Donal Ryan’s All We Shall Know shares with his two previous novels Ryan’s preference for unlikely heroes, for protagonists who, like Joyce’s Mr Duffy in “A Painful Case”, feel that they “have been outcast from life’s feast”. Nevertheless, in contrast with Ryan’s previous novels, in which men feature more prominently than women (especially in the case of The Thing about December) the main protagonists of All We Shall Know are two women, Melody Shee, thirty-three, and Mary Crothery, nineteen years old. The story is told from the perspective of the former, who begins her narrative when she is twelve weeks pregnant by a Traveller student of hers, 17-year-old Martin Toppy: “Week Twelve. Martin Toppy is the son of a famous Traveller and the father of my unborn child. He’s seventeen, I’m thirty-three. I was his teacher. I’d have killed myself by now if I was brave enough. I don’t think it would hurt the baby. His little heart would stop with mine” (7). Formally speaking, the reader will recognize Ryan’s recurrent preference for segmenting the representation of his characters’ experiences, which is a way of deploying in fiction the fragmentation of our human condition, and his recourse to reproducing the discontinuous, complex and multidimensional nature of the modern self. The Spinning Heart unraveled the tragedy of the Irish economic collapse through the points of view of 21 different victims, and The Thing About December was divided in 12 chapters, each dealing with a month in the life of Johnsey Cunliffe. All We Shall Know begins when Melody is twelve weeks pregnant and the novel is structured in the remaining weeks that cover Melody’s pregnancy and finishes with a “Post-partum” concluding section.
Melody is a middle-aged married woman who betrayed her childhood friend Breedie Flynn, is unfaithful to and abuses her husband Pat, ignores her quiet and good-natured father, and is constantly musing over the possibility of committing suicide and putting an end to her life and to that of her unborn child. Even though there is not much to recommend Melody as a fictional representative of the human condition, as the narrative progresses the reader sympathizes with a protagonist whose flaws, weaknesses, and limitations make her all too human. Besides, she could be interpreted as a victim of adverse vital circumstances and wrong choices in life. Melody, who has studied English, history and journalism, writes and occasionally publishes poetry, and deploys social concerns related to GM food, whaling, asylum seekers or sexism, does not fit in the small village community in which she lives and has not found an intellectual equal in her affable husband. All this, of course, does not justify the protagonist’s cruelty and her inability to search for an alternative way of life out of a suffocating existence. And Melody, who sometimes considers that she is certainly evil – “I’m bad, for sure. There’s no kindness in me” (41) – on other occasions considers that she can still be redeemed – “I’m not all bad. I’m not evil or irredeemable” (56) –, devotes her time to scrutinizing and recording both the physical changes her body is experiencing during pregnancy as well as the mental states through which she passes: “all my moments now are marked and measured, standing out in unforgiving light to be examined” (8). It is in fact this narration of her own life that saves Melody from definitive destruction and seems to offer her an alternative way out of her meagre existence: “My mood is lifted this past few days; this writing down of random things is lightening me, pushing me outwards, creating a tension in me that seems to be serving as a kind of exercise, a tearing and reconstituting, a building of something” (39). It is precisely this ability to think, to revise past conducts, to lament and to learn from past deeds and old wrongs, and to change, what makes us human. Melody’s friendship with Mary Crothery, the young Traveller girl whom the narrator befriends, will offer her another opportunity to discover kindness, friendship and selflessness.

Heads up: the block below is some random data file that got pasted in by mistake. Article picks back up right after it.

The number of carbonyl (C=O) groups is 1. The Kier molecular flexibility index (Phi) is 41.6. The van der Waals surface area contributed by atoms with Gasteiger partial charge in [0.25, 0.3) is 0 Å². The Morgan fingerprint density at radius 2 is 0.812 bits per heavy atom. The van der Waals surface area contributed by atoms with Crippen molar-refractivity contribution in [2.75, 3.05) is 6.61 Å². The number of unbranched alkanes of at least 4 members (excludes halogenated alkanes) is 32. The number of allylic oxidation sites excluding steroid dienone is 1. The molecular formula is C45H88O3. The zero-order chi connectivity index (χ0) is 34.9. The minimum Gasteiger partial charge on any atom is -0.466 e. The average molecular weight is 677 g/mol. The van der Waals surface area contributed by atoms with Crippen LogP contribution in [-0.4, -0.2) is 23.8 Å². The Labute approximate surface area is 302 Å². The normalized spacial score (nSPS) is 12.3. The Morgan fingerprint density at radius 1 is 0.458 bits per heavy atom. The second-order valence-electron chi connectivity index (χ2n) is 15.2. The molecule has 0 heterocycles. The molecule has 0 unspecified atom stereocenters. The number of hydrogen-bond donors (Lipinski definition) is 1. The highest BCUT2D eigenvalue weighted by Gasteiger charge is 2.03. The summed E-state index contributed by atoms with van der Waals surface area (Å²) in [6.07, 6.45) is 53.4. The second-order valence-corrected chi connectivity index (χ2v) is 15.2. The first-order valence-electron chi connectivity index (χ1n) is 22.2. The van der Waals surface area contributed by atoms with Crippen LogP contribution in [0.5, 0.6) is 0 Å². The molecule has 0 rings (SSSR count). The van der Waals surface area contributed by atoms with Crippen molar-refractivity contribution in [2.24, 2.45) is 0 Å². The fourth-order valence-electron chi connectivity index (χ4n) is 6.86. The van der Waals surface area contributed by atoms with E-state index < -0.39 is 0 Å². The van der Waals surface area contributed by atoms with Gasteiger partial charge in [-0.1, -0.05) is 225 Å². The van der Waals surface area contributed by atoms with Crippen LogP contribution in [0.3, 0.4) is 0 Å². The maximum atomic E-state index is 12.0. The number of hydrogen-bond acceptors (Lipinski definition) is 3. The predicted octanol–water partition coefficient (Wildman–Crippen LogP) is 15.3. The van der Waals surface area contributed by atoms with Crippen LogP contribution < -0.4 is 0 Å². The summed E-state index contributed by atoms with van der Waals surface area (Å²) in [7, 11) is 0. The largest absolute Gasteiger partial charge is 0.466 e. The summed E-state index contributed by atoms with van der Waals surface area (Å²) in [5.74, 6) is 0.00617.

Ryan’s representation of the Irish Traveller community in the novel deserves particular attention. The so-called Travelling People have been traditionally ignored or stereotyped in Irish literature and culture. More recently, we can detect a renewed interest in the representation in fiction of this social group (by authors such as Anne Haverty, or Eílìs Ní Dhuibhne among others). However, their appearance in All We Shall Now is not exempt from controversy, as Ryan describes this group as an illiterate, conservative and patriarchal community that punishes and ostracizes mainly the female members for infractions. Furthermore, Ryan portrays Travellers are being given to vengeance and violence. Despite these negative connotations, the reader should not forget that the perspective offered in the narrative is Melody’s and that it is a member of the Travelling People, Mary, who will encourage and inspire a change in the rest of the protagonists, thus facilitating the denouement of the novel’s final message seems to be that human redemption is always possible, and that every single man or woman will always have the chance of atonement.